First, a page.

Here’s a basic procedure you can follow to use the System Configuration Utility to troubleshoot a startup problem (assuming that you can start Windows XP by using some kind of safe mode boot, as described earlier):

1.
In the System Configuration Utility, activate the Diagnostic Startup option and then reboot the computer. If the problem did not occur during the restart, you know the cause lies in SYSTEM.INI, WIN.INI, the system services, or the startup items.

2.
Activate the Selective Startup option.

3.
Activate one of the four check boxes and then reboot the computer.

4.
Repeat step 3 for each of the other check boxes until the problem reoccurs. When this happens, then you know that whatever item you activated just before rebooting is the source of the problem.

5.
Display the tab of the item that is causing the problem. For example, if the problem reoccurred after you activated the Load Startup Items check box, display the Startup tab.

6.
Click Disable All to clear all the check boxes.

7.
Activate one of the check boxes to enable an item and then reboot the computer.

8.
Repeat step 7 for each of the other check boxes until the problem reoccurs. When this happens, you know that whatever item you activated just before rebooting is the source of the problem.

Troubleshooting by Halves

If you have a large number of check boxes to test (such as in the Services tab), activating one check box at a time and rebooting can become very tedious very fast. A faster method is to begin by activating the first half of the check boxes and reboot. One of two things will happen:

  • The problem doesn’t reoccur— This means that one of the items represented by the deactivated check boxes is the culprit. Clear all the check boxes, activate half of the other check boxes, and then reboot.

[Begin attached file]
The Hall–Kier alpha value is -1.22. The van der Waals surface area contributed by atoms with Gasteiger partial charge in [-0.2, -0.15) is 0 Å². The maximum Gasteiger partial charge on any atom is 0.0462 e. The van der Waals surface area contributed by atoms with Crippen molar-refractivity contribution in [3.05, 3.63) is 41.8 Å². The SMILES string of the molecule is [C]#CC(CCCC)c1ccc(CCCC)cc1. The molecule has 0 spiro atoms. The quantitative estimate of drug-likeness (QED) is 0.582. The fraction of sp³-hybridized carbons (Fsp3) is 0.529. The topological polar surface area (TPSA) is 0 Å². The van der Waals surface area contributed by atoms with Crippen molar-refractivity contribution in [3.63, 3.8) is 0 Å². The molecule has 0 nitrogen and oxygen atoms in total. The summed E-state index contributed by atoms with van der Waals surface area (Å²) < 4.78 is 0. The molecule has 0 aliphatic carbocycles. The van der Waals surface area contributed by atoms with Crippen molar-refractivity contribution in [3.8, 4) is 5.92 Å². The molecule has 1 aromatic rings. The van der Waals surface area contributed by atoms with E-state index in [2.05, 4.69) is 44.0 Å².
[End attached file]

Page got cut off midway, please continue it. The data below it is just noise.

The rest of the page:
• The problem reoccurs— This means that one of the activated check boxes is the problem. Activate only half of those check boxes and reboot.

Keep halving the number of activated check boxes until you isolate the offending item.


9.
In the System Configuration Utility’s General tab, activate the Normal Startup option.

10.
Fix or work around the problem:

  • If the problem is an item in SYSTEM.INI or WIN.INI, display the appropriate tab, highlight the problem item, and then click Disable.

    Tip

    Another way to edit SYSTEM.INI or WIN.INI is by using the System Configuration Editor. To load this program, select Start, Run, type sysedit in the Run dialog box, and then click OK.


  • If the problem is a system service, you can disable the service. In Control Panel, open Administrative Tools and then Services. Double-click the problematic service to open its property sheet. In the Startup Type list, select Disabled and then click OK.

  • If the problem is a Startup item, either delete the item from the Startup group or delete the item from the appropriate Run key in the Registry. If the item is a program, consider uninstalling or reinstalling the program.


What to Do If Windows XP Won’t Start in Safe Mode

If Windows XP is so intractable that it won’t even start in Safe mode, your system is likely afflicted with one of the following problems:

  • Your system is infected with a virus. You need to run an anti-virus program to cleanse your system.

  • Your system has incorrect CMOS settings. Run the machine’s CMOS setup program to see whether any of these settings needs to be changed or whether the CMOS battery needs to be replaced.

  • Your system has a hardware conflict.

  • There is a problem with a SCSI device. In this case, your system may hang during the SCSI BIOS initialization process. Try removing devices from the SCSI chain until your system starts normally.